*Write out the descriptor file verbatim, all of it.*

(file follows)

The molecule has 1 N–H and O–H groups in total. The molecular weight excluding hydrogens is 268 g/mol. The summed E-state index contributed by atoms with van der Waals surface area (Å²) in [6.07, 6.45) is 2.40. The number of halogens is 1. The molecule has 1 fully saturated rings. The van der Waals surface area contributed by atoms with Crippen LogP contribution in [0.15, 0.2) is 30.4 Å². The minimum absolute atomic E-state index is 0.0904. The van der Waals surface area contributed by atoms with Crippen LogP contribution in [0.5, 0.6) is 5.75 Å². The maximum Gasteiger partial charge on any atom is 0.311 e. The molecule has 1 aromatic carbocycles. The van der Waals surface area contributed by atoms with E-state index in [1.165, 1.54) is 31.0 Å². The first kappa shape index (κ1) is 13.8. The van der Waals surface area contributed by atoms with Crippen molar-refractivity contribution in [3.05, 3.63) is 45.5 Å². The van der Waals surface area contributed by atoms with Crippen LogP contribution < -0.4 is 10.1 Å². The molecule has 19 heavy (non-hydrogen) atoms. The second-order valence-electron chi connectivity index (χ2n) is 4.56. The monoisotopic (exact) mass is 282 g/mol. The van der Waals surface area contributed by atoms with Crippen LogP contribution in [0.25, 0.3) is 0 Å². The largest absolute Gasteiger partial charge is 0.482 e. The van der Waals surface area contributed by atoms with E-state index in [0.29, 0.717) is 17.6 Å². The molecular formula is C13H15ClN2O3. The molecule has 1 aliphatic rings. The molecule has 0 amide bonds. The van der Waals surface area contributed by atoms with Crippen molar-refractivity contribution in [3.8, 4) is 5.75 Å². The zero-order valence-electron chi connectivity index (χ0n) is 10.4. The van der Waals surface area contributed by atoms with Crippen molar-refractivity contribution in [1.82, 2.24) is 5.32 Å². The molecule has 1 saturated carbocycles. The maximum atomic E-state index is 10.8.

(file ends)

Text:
The molecule has 1 N–H and O–H groups in total. The molecular weight excluding hydrogens is 268 g/mol. The summed E-state index contributed by atoms with van der Waals surface area (Å²) in [6.07, 6.45) is 2.40. The number of halogens is 1. The molecule has 1 fully saturated rings. The van der Waals surface area contributed by atoms with Crippen LogP contribution in [0.15, 0.2) is 30.4 Å². The minimum absolute atomic E-state index is 0.0904. The van der Waals surface area contributed by atoms with Crippen LogP contribution in [0.5, 0.6) is 5.75 Å². The maximum Gasteiger partial charge on any atom is 0.311 e. The molecule has 1 aromatic carbocycles. The van der Waals surface area contributed by atoms with E-state index in [1.165, 1.54) is 31.0 Å². The first kappa shape index (κ1) is 13.8. The van der Waals surface area contributed by atoms with Crippen molar-refractivity contribution in [3.05, 3.63) is 45.5 Å². The van der Waals surface area contributed by atoms with Crippen LogP contribution < -0.4 is 10.1 Å². The molecule has 19 heavy (non-hydrogen) atoms. The second-order valence-electron chi connectivity index (χ2n) is 4.56. The monoisotopic (exact) mass is 282 g/mol. The van der Waals surface area contributed by atoms with Crippen LogP contribution in [0.25, 0.3) is 0 Å². The largest absolute Gasteiger partial charge is 0.482 e. The van der Waals surface area contributed by atoms with E-state index in [0.29, 0.717) is 17.6 Å². The molecular formula is C13H15ClN2O3. The molecule has 1 aliphatic rings. The molecule has 0 amide bonds. The van der Waals surface area contributed by atoms with Crippen molar-refractivity contribution in [3.8, 4) is 5.75 Å². The zero-order valence-electron chi connectivity index (χ0n) is 10.4. The van der Waals surface area contributed by atoms with Crippen molar-refractivity contribution in [1.82, 2.24) is 5.32 Å². The molecule has 1 saturated carbocycles. The maximum atomic E-state index is 10.8.